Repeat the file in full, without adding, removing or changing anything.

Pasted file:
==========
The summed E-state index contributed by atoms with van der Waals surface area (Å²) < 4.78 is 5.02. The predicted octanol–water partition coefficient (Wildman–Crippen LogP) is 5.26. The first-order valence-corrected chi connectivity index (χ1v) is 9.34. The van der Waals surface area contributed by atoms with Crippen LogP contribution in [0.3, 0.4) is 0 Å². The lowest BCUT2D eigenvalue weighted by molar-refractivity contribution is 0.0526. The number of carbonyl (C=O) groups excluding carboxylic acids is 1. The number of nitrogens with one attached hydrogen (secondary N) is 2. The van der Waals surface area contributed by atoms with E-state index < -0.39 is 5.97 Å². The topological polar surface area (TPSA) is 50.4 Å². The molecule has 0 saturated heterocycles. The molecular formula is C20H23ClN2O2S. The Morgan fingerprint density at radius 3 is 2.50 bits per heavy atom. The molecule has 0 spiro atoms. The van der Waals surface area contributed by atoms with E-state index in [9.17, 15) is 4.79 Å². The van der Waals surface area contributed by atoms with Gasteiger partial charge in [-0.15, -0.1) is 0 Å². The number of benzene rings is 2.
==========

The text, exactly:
The summed E-state index contributed by atoms with van der Waals surface area (Å²) < 4.78 is 5.02. The predicted octanol–water partition coefficient (Wildman–Crippen LogP) is 5.26. The first-order valence-corrected chi connectivity index (χ1v) is 9.34. The van der Waals surface area contributed by atoms with Crippen LogP contribution in [0.3, 0.4) is 0 Å². The lowest BCUT2D eigenvalue weighted by molar-refractivity contribution is 0.0526. The number of carbonyl (C=O) groups excluding carboxylic acids is 1. The number of nitrogens with one attached hydrogen (secondary N) is 2. The van der Waals surface area contributed by atoms with E-state index < -0.39 is 5.97 Å². The topological polar surface area (TPSA) is 50.4 Å². The molecule has 0 saturated heterocycles. The molecular formula is C20H23ClN2O2S. The Morgan fingerprint density at radius 3 is 2.50 bits per heavy atom. The molecule has 0 spiro atoms. The van der Waals surface area contributed by atoms with E-state index in [9.17, 15) is 4.79 Å². The van der Waals surface area contributed by atoms with Gasteiger partial charge in [-0.15, -0.1) is 0 Å². The number of benzene rings is 2.